A Health Insurance Disaster
The plan involved grants from the Robert Wood Johnson Foundation (RWJ) to the states for psychiatric programs, starting with RWJs Mental Health Services for Youth Program. Grant conditions called for states to match RWJs funds with taxpayer funds via Medicaid, under such an arrangement as five state dollars to every one of RWJs dollars. Continuation of grant funds required that states pass laws to ensure long-term participation in the program.
In Kentucky, one of the first states to implement RWJs plan, grant conditions also resulted in legislation (House Bill 250) which required the state to expand private insurance coverage for mental health services for youth. According to state legislative sources, RWJ helped to pen the law, stepping far over the bounds of a 501(c)(3) organization. Regardless, RWJs program captured taxpayer money and established mental health parity in effect by mandating that insurance companies subsidize mental health.
The result of the legislation has been catastrophic: Insurance rates escalatedup to as much as 200 percentand estimates placed Kentuckys state debt increase at $2 billion due to implementation of the RWJ health reform policy. Moreover, Kentuckys children saw no benefits from the program.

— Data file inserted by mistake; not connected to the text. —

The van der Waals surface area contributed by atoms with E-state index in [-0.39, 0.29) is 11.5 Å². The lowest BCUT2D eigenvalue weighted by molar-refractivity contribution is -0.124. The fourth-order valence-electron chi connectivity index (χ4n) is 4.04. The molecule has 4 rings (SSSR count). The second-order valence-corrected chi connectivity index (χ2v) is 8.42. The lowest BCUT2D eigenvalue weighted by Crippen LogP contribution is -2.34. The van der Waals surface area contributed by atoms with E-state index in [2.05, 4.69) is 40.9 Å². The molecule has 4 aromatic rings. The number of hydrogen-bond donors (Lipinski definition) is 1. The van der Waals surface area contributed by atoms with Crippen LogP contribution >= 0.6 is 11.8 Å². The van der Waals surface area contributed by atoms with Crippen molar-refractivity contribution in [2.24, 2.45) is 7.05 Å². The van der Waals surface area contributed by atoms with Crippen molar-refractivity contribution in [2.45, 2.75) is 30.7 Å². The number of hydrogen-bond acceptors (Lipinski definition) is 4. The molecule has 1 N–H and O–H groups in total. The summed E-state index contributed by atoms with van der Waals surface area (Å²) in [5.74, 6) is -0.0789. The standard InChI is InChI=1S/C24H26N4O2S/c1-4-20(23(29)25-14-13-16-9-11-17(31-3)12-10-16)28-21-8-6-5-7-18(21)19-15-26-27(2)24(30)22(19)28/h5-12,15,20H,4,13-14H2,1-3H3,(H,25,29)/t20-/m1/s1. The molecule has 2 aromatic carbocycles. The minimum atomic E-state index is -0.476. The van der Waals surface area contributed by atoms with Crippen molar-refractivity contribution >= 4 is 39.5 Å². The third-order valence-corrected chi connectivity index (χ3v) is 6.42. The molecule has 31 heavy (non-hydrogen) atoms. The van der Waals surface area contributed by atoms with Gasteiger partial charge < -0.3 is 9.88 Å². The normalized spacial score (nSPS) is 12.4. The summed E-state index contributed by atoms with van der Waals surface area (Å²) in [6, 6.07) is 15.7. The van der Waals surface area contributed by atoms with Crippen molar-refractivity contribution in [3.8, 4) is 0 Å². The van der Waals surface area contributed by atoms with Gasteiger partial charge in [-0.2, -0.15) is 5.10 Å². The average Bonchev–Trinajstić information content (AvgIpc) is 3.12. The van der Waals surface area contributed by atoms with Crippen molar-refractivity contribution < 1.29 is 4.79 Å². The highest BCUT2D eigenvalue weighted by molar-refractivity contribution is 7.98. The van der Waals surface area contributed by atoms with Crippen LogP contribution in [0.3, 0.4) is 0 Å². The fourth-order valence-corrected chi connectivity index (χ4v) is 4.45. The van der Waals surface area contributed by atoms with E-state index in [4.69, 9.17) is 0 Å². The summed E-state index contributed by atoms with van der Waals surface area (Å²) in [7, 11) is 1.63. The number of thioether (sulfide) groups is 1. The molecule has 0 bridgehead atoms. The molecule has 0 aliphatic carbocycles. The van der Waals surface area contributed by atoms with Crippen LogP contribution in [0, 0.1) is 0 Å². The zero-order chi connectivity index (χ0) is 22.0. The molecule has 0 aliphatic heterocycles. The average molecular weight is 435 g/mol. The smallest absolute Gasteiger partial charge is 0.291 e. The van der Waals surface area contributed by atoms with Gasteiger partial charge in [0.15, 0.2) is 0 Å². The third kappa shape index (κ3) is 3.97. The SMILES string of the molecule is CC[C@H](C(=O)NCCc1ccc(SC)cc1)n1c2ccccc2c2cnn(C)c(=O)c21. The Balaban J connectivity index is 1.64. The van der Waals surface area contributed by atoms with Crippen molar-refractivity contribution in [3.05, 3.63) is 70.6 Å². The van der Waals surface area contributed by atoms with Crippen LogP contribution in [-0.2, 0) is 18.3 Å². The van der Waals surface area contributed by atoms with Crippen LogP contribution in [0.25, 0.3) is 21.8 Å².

Health insurance was to be made less expensive under the plan, says Kentucky State Senator Dick Roeding. But exactly the opposite happenedinsurance is more expensive and less accessible because of it.
The provisions of House Bill 250 were modified in 1996 as a Senate Bill, and again in 1998 as another House Bill (HB 315). Each one has made the situation worse, says Senator Roeding.
By the time the results were in, however, similar plans had been initiated in most other states. The total losses to the states and to the taxpayers has never been calculated. But evidence is overwhelming that mandated benefits are driving basic health-care coverage out of range for millionsand a growing number of legislators are voting against initiatives for parity in any form.
Freedom investigation conducted into mental health insurance parity in 1996 (The Legislative Fast One, Freedom Vol. 29, Issue 2) found that the concerted effort to mandate insurance benefits for psychiatry was initially pushed in the 1980s in the guise of a plan to bring health care reform to all 50 states.